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  • David Wadsworth

6 Things You Need to Know When Buying a New Bike

Updated: 7 days ago

If it’s time for a new bike, then how do you know exactly what to get? Get it wrong, and your new wheels won't live up to expectation, or worse your bike is completely the wrong size and causes injury.


Understanding how component choices and sizing work together to create a great position individualised to your own unique body is complex. If your familiarity with your own dimensions and that of bicycles hasn't been honed by years of owning multiple bikes and having multiple bike fits in the past, or if you are contemplating a new style of bike you haven’t owned before like a time trial bike or a gravel bike, then it’s time for a pre-purchase bike fit. The aim of a pre-purchase fit it to educate yourself about exactly what type of bike, size, and components will assist you in achieving a comfortable and powerful position on the bike.


Read on and I’ll outline 6 things you need to know before buying a new bike.

We're all different shapes and sizes. Here handlebar size is dramatically different as the riders are very different sizes.

Why do I offer a pre-purchase fit? Lots of reasons, which could be summed up simply as “to save you a lot of money by avoiding bad choices”.


What are the 6 things you must know before buying? If you don’t know the exact answers to the list below, then you need a pre-purchase bike fit:

1. Frame style and size

2. Crank length

3. Handlebar style and size

4. Saddle type and size

5. Pedal selection

6. Shoe selection – width, size, style, features


These are the things you need to know in order to get a good position on your bike. There are other considerations such as what tyres, brake system and groupset is best suited to your personal goals and budget.


Comparison of 155mm and 172.5mm cranks. Note different gears (chain ring sizes) were chosen for each rider.

Let’s examine why a pre-purchase bike fit BEFORE YOU BUY a bike is worthwhile:


1. Get expert, independent advice (meaning I don’t sell bikes and have no vested interest in what brand you buy): ensure the correct frame, component sizes and a range of other options based on your personal goals.


2. Correct sizing depends on many factors, not just your height (some of the pitfalls of using just one or two measurements for selecting frame size and discussed in my blog here*). Here are just a few considerations:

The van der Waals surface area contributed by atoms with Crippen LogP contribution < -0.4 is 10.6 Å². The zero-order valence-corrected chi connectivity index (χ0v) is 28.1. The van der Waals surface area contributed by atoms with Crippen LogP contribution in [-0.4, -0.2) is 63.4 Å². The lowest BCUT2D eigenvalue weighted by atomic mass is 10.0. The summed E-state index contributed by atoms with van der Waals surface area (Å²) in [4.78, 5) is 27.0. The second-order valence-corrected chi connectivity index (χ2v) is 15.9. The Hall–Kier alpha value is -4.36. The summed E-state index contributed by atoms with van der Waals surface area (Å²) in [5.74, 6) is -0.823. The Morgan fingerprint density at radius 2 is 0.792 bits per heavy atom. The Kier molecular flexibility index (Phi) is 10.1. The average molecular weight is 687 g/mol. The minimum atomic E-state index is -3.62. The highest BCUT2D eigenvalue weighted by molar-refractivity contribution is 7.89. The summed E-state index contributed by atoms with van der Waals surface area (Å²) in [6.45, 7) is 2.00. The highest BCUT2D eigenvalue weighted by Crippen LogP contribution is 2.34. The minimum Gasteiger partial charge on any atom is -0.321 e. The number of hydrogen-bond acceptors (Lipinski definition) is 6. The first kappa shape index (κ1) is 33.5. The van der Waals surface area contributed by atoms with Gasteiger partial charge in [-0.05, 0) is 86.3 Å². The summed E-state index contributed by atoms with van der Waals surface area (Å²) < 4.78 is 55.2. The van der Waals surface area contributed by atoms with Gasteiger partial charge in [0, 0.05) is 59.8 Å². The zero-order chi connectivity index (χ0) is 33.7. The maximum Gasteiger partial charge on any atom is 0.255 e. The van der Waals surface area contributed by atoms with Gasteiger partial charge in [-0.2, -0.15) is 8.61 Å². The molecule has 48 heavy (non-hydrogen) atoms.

• Your body proportions (eg short legs with long torso). Would you be able to measure this yourself and select a suitable frame from a suitable manufacturer to match?


  • You musculoskeletal abilities: is your body functional enough to achieve the position you require on a given bike? How flexible would your hamstrings need to be to ride a track bike? How strong do you need to be to get into a race position on a road bike or time trial bike?


  • Can you measure these attributes and work out what position you can and cannot safely and comfortably get on a bike? Can you alter equipment choices to facilitate a more competitive position (if this is a goal for you)?


3. Manufacturers all offer a large range of bike and the geometry / sizing varies considerably from one to the next. Do you know how to navigate through this often bewildering range of choices?


4. Save money - spending thousands on a bad choice that leaves you uncomfortable or worse (in physical pain) can be prevented by a simple 30min pre-purchase bike fit.

In a pre-purchase fit, once we have taken a range of key measurements, I teach you how to navigate geometry charts for the style of bike that will meet your goals. I can advise on a range of related choices for your new bike such as tyres, disc v rim brakes, groupsets and so on. You then receive an emailed report outlining exactly what to look for when shopping for your new bike. I coach juniors and can advise on junior bikes including gearing, junior crank sizes and frame choices, and where to source them.

Perhaps a good way to sum up a pre-purchase bike fit, which is always followed by a full bike fit once you have purchased your bike, came recently from one of my clients. She came in with an injury unrelated to cycling, and when I asked her how her road bike was going (for which I did a pre-purchase and then complete fit 5 years ago), she said “I love it so much that although I could upgrade it, I’d really rather keep this one. It’s been fantastic”.


Want to understand more about your body, bike fitting for performance and injury management? Start with this article by David Wadsworth:

Role of a Bicycle Fit in Cyclists with H

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